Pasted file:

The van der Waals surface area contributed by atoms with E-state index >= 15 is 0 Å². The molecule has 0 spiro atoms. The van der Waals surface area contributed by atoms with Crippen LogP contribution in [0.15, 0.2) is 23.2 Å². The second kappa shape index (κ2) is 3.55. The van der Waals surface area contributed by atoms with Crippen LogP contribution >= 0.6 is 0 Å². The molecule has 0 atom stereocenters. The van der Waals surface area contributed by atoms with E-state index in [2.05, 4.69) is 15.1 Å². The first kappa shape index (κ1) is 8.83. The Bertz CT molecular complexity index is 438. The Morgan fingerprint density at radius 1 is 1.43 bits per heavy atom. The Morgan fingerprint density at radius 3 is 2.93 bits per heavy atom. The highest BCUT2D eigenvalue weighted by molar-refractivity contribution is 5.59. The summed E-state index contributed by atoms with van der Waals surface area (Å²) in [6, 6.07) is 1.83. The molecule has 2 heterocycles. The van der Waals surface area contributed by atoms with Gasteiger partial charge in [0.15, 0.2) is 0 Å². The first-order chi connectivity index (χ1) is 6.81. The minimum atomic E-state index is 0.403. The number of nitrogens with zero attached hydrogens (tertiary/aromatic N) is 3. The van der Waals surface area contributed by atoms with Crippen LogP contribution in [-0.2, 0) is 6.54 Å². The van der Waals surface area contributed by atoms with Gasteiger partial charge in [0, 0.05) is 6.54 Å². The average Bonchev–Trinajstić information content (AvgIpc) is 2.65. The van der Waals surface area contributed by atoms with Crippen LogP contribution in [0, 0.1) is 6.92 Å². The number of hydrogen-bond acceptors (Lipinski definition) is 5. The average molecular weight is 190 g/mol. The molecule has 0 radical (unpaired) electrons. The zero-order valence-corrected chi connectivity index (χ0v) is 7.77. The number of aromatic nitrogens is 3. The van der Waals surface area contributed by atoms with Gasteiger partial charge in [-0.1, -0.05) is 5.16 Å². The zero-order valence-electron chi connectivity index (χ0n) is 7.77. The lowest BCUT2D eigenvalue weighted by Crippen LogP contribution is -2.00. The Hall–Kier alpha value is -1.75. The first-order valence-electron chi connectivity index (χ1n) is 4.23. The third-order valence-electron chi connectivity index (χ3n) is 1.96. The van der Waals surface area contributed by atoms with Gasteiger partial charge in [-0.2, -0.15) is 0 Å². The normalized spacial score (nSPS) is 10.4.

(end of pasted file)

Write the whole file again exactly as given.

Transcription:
The van der Waals surface area contributed by atoms with E-state index >= 15 is 0 Å². The molecule has 0 spiro atoms. The van der Waals surface area contributed by atoms with Crippen LogP contribution in [0.15, 0.2) is 23.2 Å². The second kappa shape index (κ2) is 3.55. The van der Waals surface area contributed by atoms with Crippen LogP contribution >= 0.6 is 0 Å². The molecule has 0 atom stereocenters. The van der Waals surface area contributed by atoms with E-state index in [2.05, 4.69) is 15.1 Å². The first kappa shape index (κ1) is 8.83. The Bertz CT molecular complexity index is 438. The Morgan fingerprint density at radius 1 is 1.43 bits per heavy atom. The Morgan fingerprint density at radius 3 is 2.93 bits per heavy atom. The highest BCUT2D eigenvalue weighted by molar-refractivity contribution is 5.59. The summed E-state index contributed by atoms with van der Waals surface area (Å²) in [6, 6.07) is 1.83. The molecule has 2 heterocycles. The van der Waals surface area contributed by atoms with Gasteiger partial charge in [0.15, 0.2) is 0 Å². The first-order chi connectivity index (χ1) is 6.81. The minimum atomic E-state index is 0.403. The number of nitrogens with zero attached hydrogens (tertiary/aromatic N) is 3. The van der Waals surface area contributed by atoms with Crippen LogP contribution in [-0.2, 0) is 6.54 Å². The van der Waals surface area contributed by atoms with Gasteiger partial charge in [0, 0.05) is 6.54 Å². The average Bonchev–Trinajstić information content (AvgIpc) is 2.65. The van der Waals surface area contributed by atoms with Crippen LogP contribution in [0, 0.1) is 6.92 Å². The number of hydrogen-bond acceptors (Lipinski definition) is 5. The average molecular weight is 190 g/mol. The molecule has 0 radical (unpaired) electrons. The zero-order valence-corrected chi connectivity index (χ0v) is 7.77. The number of aromatic nitrogens is 3. The van der Waals surface area contributed by atoms with Gasteiger partial charge in [-0.1, -0.05) is 5.16 Å². The zero-order valence-electron chi connectivity index (χ0n) is 7.77. The lowest BCUT2D eigenvalue weighted by Crippen LogP contribution is -2.00. The Hall–Kier alpha value is -1.75. The first-order valence-electron chi connectivity index (χ1n) is 4.23. The third-order valence-electron chi connectivity index (χ3n) is 1.96. The van der Waals surface area contributed by atoms with Gasteiger partial charge in [-0.2, -0.15) is 0 Å². The normalized spacial score (nSPS) is 10.4.